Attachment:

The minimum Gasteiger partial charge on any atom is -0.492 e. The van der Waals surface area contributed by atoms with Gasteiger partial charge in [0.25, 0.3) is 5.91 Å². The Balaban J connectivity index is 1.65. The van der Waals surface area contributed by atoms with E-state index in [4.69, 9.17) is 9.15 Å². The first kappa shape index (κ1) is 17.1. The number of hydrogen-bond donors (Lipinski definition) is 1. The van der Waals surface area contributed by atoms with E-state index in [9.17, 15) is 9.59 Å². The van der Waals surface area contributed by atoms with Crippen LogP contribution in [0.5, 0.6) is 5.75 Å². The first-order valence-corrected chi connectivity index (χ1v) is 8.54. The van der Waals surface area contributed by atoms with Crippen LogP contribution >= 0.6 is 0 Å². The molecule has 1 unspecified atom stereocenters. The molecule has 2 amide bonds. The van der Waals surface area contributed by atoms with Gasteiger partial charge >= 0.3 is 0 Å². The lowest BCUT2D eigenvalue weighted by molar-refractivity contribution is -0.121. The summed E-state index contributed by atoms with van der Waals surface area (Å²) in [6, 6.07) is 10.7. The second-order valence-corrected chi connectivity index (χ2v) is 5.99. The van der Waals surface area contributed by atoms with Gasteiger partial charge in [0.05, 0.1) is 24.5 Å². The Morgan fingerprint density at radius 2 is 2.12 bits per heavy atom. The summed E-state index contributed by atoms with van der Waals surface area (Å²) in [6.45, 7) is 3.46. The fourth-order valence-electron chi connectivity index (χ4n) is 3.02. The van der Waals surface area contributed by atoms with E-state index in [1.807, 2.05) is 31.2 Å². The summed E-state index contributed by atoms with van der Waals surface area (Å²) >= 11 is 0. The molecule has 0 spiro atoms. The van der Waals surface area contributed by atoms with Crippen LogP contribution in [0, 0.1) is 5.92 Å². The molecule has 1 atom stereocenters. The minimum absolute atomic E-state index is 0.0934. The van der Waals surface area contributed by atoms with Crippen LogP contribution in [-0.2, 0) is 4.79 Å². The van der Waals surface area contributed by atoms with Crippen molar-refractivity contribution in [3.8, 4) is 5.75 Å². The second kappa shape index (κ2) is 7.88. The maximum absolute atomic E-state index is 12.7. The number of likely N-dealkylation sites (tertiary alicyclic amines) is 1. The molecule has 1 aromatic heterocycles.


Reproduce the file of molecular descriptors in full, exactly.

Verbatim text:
The minimum Gasteiger partial charge on any atom is -0.492 e. The van der Waals surface area contributed by atoms with Gasteiger partial charge in [0.25, 0.3) is 5.91 Å². The Balaban J connectivity index is 1.65. The van der Waals surface area contributed by atoms with E-state index in [4.69, 9.17) is 9.15 Å². The first kappa shape index (κ1) is 17.1. The number of hydrogen-bond donors (Lipinski definition) is 1. The van der Waals surface area contributed by atoms with E-state index in [9.17, 15) is 9.59 Å². The van der Waals surface area contributed by atoms with Crippen LogP contribution in [0.5, 0.6) is 5.75 Å². The first-order valence-corrected chi connectivity index (χ1v) is 8.54. The van der Waals surface area contributed by atoms with Crippen LogP contribution >= 0.6 is 0 Å². The molecule has 1 unspecified atom stereocenters. The molecule has 2 amide bonds. The van der Waals surface area contributed by atoms with Gasteiger partial charge >= 0.3 is 0 Å². The lowest BCUT2D eigenvalue weighted by molar-refractivity contribution is -0.121. The summed E-state index contributed by atoms with van der Waals surface area (Å²) in [6, 6.07) is 10.7. The second-order valence-corrected chi connectivity index (χ2v) is 5.99. The van der Waals surface area contributed by atoms with Gasteiger partial charge in [0.05, 0.1) is 24.5 Å². The Morgan fingerprint density at radius 2 is 2.12 bits per heavy atom. The summed E-state index contributed by atoms with van der Waals surface area (Å²) in [6.45, 7) is 3.46. The fourth-order valence-electron chi connectivity index (χ4n) is 3.02. The van der Waals surface area contributed by atoms with E-state index in [1.807, 2.05) is 31.2 Å². The summed E-state index contributed by atoms with van der Waals surface area (Å²) >= 11 is 0. The molecule has 0 spiro atoms. The van der Waals surface area contributed by atoms with Crippen LogP contribution in [0, 0.1) is 5.92 Å². The molecule has 1 atom stereocenters. The minimum absolute atomic E-state index is 0.0934. The van der Waals surface area contributed by atoms with Crippen LogP contribution in [-0.2, 0) is 4.79 Å². The van der Waals surface area contributed by atoms with Crippen molar-refractivity contribution in [3.8, 4) is 5.75 Å². The second kappa shape index (κ2) is 7.88. The maximum absolute atomic E-state index is 12.7. The number of likely N-dealkylation sites (tertiary alicyclic amines) is 1. The molecule has 1 aromatic heterocycles.